Blogs are a different universe. Brad DeLong runs one of the better blogs, mainly economics, but branching widely. On August 22, he published a long and thoughtful review of my new MIT book, From Molecule to Metaphor: A Neural Theory of Language. Within two days there were over thirty responses, none from anyone who had even seen the book. We will give you the link to all this shortly, but I would like to add a few comments that should help you make sense of the wild and wonderful knowledge-free blog commentaries.
Most of this is from a commentary of my own, somewhere in the middle of the list, when it occurred to me that there were major misconstruals of the book in play:
Here are two more brief quotes from my book that might help.
p3. Language and culture are, of course, carried by the family and by the community. But each child has to rebuild it all in his or her own mind.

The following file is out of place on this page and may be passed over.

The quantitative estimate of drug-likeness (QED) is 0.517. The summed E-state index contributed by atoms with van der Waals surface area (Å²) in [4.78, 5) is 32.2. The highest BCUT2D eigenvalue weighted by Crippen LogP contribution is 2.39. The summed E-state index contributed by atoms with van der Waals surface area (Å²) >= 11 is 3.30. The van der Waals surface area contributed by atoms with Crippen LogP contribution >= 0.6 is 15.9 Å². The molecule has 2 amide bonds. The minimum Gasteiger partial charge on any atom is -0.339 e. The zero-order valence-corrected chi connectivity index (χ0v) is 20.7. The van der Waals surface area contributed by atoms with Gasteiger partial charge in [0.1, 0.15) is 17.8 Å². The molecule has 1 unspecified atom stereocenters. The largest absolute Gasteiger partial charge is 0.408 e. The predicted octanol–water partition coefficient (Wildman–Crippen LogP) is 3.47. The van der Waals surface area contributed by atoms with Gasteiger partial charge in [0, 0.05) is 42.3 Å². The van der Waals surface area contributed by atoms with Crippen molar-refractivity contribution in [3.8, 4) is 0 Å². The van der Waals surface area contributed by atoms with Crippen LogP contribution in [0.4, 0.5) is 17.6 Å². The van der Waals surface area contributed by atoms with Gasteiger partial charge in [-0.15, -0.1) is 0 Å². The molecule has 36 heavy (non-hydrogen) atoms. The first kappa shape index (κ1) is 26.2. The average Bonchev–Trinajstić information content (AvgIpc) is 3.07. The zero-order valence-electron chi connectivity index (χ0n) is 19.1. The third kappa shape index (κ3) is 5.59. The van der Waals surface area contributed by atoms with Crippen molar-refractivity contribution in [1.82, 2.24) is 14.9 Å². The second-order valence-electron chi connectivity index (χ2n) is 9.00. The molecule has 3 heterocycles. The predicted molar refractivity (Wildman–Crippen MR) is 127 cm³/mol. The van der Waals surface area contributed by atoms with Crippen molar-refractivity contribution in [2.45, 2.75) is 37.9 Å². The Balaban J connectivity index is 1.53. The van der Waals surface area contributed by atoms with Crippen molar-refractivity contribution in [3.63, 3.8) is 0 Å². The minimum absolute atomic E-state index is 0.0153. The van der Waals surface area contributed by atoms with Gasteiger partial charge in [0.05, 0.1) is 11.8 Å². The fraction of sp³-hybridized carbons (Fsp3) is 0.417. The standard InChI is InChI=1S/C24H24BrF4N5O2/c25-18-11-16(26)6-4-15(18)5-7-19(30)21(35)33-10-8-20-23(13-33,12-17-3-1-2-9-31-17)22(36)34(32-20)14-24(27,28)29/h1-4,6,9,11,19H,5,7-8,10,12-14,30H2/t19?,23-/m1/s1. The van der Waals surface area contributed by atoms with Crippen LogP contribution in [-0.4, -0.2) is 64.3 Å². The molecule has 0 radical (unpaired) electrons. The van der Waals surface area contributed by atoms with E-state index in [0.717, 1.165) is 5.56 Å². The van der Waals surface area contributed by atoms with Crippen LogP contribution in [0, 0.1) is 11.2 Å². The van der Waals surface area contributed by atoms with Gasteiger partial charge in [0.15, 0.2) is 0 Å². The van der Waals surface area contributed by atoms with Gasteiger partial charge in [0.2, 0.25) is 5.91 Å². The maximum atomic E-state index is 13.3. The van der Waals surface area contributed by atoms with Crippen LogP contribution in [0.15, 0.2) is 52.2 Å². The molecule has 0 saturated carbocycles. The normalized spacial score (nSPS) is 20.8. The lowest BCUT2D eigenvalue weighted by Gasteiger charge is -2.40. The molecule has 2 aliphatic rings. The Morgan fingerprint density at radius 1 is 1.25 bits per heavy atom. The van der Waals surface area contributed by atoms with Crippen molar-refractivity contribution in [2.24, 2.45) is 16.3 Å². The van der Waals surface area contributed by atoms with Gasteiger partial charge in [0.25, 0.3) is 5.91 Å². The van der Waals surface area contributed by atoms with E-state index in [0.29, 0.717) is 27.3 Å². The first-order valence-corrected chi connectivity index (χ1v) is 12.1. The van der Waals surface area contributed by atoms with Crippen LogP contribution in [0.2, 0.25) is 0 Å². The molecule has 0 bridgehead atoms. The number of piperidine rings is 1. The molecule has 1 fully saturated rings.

p.48 There is nothing unusual or exotic in maintaining several perspectives at the same time. Think of some of the many perspectives you have about your bicycle or your car. It is a mode of transportation, but also an investment, a source of pleasure, and possibly a status symbol. If it isn’t functioning properly, you might start thinking about the details of how it works or who could fix it for you.
A neural theory of language is not intended to replace historical, cultural, and other perspectives on language. On the contrary, we suggest that a better understanding of how people learn and use language is essential for such studies. This is best seen in the work of my NTL partner, George Lakoff.
An alternative subtitle for the book would be "Towards a Unified Cognitive Science". The claim is not that neuroscience will solve the problems of language and thought, but that:
1) we need to take all the evidence seriously
2) we have the tools to do this
Read DeLong's post and the comments here.